- What Is It?
- What Are Tics?
- Behavioral Issues
The symptoms of Tourette’s syndrome usually begin in children at ages 2 to 14 years and the symptoms decline as they age. Men are more prone to Tourette’s syndrome than women.
Nearly half of children will completely recover from the condition by 18 years and do not exhibit any symptoms. Some people may have Tourette’s after 18 years. Their symptoms are mild, and the condition goes undiagnosed.
According to data, the prevalence of Tourette's syndrome in the United States is 1 to 10 per 1000 school-age children.
What is Tourette’s syndrome?
Tourette’s syndrome or disorder is a neurological condition characterized by abrupt involuntary movements and sounds called tics. They generally begin with little tics of the face, head, or arms.
A child may develop several tics that occur more frequently. They may include more bodily parts, such as the trunk or legs.
This condition could interfere with life if the symptoms are severe. All diagnosed with Tourette’s syndrome live a normal life without any effect on their lives or lifespan.
What are tics?
Tics are involuntary, repeated movements and noises, which are extremely difficult for children to control. Tics usually begin as motor tics, followed by vocal tics, and gradually transform into complex tics.
- Motor tics: Abnormal motions of the body and can involve shrugs, jerks, and blinks.
- Vocal tics: Noises produced by the individual. They can involve coughing, sniffing, singing, or screaming words or phrases.
- Simple tics: Involve only a few muscular groups. Actions that come under simple tics involve:
- Blinking eyes
- Darting eyes (uncontrolled movements)
- Throat clearing
- Head jerking
- Shoulders shrugging
- Nose spasms
- Barking noise
- Clearing of throat
- Licking of tongue
- Complex tics: Involve several muscular units that act in a coordinated way, they include:
What causes Tourette’s syndrome?
The exact of Tourette’s syndrome is unclear. Some probable causes include:
- Genetic predisposition
- The gene responsible for Tourette’s syndrome could be passed down in families.
- A child is more prone to developing Tourette’s syndrome if their father, mother, or siblings have the condition.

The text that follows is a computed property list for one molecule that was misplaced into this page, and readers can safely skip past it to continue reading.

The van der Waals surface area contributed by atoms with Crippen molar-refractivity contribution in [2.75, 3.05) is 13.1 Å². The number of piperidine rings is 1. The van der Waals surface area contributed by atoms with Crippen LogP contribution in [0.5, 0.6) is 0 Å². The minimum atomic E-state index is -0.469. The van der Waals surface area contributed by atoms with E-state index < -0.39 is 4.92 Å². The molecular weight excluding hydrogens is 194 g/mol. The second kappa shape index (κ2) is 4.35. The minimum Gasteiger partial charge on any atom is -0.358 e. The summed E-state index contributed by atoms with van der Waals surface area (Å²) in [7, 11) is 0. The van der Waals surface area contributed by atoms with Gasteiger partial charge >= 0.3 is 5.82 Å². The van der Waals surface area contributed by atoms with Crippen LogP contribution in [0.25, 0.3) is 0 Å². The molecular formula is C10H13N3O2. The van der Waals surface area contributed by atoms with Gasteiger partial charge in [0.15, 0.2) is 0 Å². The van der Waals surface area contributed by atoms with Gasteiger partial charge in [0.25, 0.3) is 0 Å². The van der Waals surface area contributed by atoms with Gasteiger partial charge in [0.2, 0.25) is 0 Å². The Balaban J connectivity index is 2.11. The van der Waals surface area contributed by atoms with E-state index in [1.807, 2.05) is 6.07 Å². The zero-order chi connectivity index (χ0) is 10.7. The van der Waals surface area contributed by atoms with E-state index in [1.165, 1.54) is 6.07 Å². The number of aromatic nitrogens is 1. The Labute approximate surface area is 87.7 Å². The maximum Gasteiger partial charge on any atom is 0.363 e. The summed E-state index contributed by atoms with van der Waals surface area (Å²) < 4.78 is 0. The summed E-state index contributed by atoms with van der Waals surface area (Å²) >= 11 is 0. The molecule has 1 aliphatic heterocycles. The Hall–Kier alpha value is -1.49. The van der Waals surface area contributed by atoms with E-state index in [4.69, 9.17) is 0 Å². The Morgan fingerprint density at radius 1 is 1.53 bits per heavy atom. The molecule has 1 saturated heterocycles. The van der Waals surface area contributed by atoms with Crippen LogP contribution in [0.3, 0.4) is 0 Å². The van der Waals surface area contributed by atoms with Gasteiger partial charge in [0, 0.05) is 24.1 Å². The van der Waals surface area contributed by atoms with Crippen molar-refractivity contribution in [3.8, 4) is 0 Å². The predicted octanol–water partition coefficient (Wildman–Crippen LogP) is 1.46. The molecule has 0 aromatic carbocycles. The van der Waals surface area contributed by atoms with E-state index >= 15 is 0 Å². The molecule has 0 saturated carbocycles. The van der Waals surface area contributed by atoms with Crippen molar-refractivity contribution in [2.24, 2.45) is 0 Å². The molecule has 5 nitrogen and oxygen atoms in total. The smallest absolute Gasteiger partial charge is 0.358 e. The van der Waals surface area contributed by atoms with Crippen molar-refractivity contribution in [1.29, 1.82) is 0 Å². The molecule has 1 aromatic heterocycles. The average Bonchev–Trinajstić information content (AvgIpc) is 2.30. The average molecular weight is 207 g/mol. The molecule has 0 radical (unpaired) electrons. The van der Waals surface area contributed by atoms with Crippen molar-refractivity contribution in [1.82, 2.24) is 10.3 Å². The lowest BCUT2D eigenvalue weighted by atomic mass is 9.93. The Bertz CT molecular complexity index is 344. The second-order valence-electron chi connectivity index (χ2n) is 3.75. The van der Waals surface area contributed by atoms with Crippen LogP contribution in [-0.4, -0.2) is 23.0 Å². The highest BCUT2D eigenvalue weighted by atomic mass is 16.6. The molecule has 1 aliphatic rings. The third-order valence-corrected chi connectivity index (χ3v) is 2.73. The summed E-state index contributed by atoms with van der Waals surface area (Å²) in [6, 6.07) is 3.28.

- However, not all people with the gene exhibit symptoms.
- Some studies reported slight flaws in the structure and functioning of the brain in children with Tourette's syndrome.
- Researchers noted that there could be an issue with one of the brain's neurotransmitters called dopamine.
- However, detailed specifics are not available regarding these changes.
- Although not well established, some indications suggest that complications during pregnancy or childbirth may raise a child's chance of acquiring Tourette's syndrome.
- May involve issues, such as extended labor, significant stress throughout pregnancy, or infants with extremely low birth weight.
- There could be a link between Tourette's syndrome and a specific streptococcal infection in some children.
What are the symptoms of Tourette’s syndrome?
A tic is the most common sign of Tourette syndrome. The most common sort of tic is a motor tic, followed by a verbal tic. Tics are worse when the child is excited or stressed, and they improve during focused concentration on a certain activity.
Not all children exhibit severe tics; they may come, fade and resurface. However, Tourette’s is a chronic disease. Tics typically diminish during adolescence and early adulthood. Some people continue to have tics into adulthood.
How is Tourette’s syndrome diagnosed?
A person younger than 18 years must have several motor tics and one or more verbal tics for at least one year. Changing frequency and anatomical distribution of tics, a progressive replacement of old symptoms with newer ones, and the absence of alternative medical reasons for the presence of the tics are diagnostic criteria.